Antique Auctions are Murder
by Libby Klein
I always look forward to a visit at the Butterfly Wings B&B in Cape May, New Jersey. Poppy and her octogenarian Aunt Ginny operate their bed and breakfast that is beginning to show success. Poppy makes breakfast treats for the B&B and gluten-free muffins for her boyfriend’s espresso shop.
While I had no trouble remembering the major characters, I actually took some notes on the other characters in this book because there are so many of them. One of the major threads involves the dysfunctional Whipple family and those they know in the antique world. The patriarch and all of his children are more concerned about possessions than people.
This is the tourist season, and there are a lot of guests at the B&B. With all of the visitors’ quirks, Poppy stays busy sorting everyone out. The wine bottle and huge chunk of cheese disappear daily from the happy hour setting. Takeout orders are delivered in the middle of the night. Two guests bring their female cats, including one very large Maine Coon, who try to impress Figaro, Poppy’s male cat, who’s not having it.
Humor is all through the book, from smile-inducing to laugh out loud scenes. Some of the humor comes from the characters. Red-haired, feisty, little Aunt Ginny and her three senior sidekicks (aka “the biddies”) manage to draw Poppy into all kinds of situations. Victory, the Ukrainian chambermaid with narcolepsy, still works at the B&B. She is treated like part of the family, but her accent, misunderstanding of idioms, and the situations she gets into are hilarious. Some of the humor also comes from Poppy’s inner dialogue—what she is thinking but doesn’t verbalize. Incredibly, there is another very funny subplot related to a threat left for Poppy on her front lawn. It should be serious, but with Aunt Ginny’s “help,” it goes viral and the B&B guests and staff jump into the situation with a profit making scheme.
Gia and Poppy are officially a dating couple, but it seems doubtful that his mother and sister will let him go and accept Poppy like his melt-your-heart sweet little boy has. On Poppy’s side, Georgina, her mother-in-law from her only marriage, shows up unexpectedly at the B&B. Poppy is a widow and Georgina has a 10% interest in the business. She is high maintenance and has servants at home, but Poppy puts her to work as a chambermaid when Victory is out of commission in yet another humorous situation.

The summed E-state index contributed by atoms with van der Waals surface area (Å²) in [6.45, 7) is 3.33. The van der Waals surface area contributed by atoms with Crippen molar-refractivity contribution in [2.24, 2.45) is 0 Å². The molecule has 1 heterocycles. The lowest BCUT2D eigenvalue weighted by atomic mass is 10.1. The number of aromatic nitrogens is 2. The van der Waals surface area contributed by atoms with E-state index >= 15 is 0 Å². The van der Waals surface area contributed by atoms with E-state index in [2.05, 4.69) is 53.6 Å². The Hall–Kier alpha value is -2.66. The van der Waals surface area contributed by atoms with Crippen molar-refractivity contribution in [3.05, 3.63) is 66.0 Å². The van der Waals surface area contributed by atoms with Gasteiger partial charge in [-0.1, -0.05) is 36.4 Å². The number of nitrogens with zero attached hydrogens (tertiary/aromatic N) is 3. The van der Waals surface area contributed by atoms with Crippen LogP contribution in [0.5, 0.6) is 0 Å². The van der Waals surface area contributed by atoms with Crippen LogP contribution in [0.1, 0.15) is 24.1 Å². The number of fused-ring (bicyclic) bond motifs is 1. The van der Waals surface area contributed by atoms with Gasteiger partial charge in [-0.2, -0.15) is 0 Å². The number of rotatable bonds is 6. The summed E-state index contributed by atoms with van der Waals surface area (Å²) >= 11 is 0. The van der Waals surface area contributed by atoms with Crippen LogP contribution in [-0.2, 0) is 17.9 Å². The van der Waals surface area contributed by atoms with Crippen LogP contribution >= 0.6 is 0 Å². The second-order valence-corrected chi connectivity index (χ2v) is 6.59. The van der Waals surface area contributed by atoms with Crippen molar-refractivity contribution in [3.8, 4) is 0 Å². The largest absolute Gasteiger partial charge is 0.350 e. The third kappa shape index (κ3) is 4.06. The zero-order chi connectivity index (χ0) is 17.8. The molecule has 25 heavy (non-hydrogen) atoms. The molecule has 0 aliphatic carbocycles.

With all that’s going on, you might wonder how there is any room in Antique Auctions are Murder for a murder mystery. That’s where the author’s fine art of plotting comes in. There is a murder and Poppy’s solving the mystery is front and center in the book with all of these characters and situations moving in and out and then actually coming together. So many people with motives! So much greed and a plethora of secrets! The murder weapon is unusual. The killer is not someone you would suspect and you might even have sympathy for. Perhaps my favorite part of the book is the Epilogue. It not only ties up some loose ends and clears up a few major misunderstandings on the part of the characters, but it reveals one last surprise that will knock you over!
I would like to extend my thanks to NetGalley and to Kensington Books for giving me the opportunity to read this book in exchange for an honest review.
Notes: 1. #7 in the Poppy McAllister Mystery Series. It could be read as a standalone, but at this point in the series I think a new reader would have some trouble isolating the recurring characters. The whole series is so good, that my recommendation is to start at the beginning and ENJOY!
2. The book ends with a lot of Jersey boardwalk inspired, gluten free recipes. An example is “Unicorn Cotton Candy CuppyCakes.”
Publication: February 22, 2022—Kensington
My chambermaid hobbled around the corner with her arms sticking straight out and her legs wide like a zombie. “I weill sue sunscream companee. I am shreemp.” I think you mean lobster.”
Aunt Ginny cocked her head to give me a gleeful smile. I hadn’t seen her this excited since the Entenmann truck broke down around the corner and the driver had to give away fifty boxes of raspberry Danish twist.
Mrs. Davis gave me a look that was so pitiful it would put a basset hound to shame.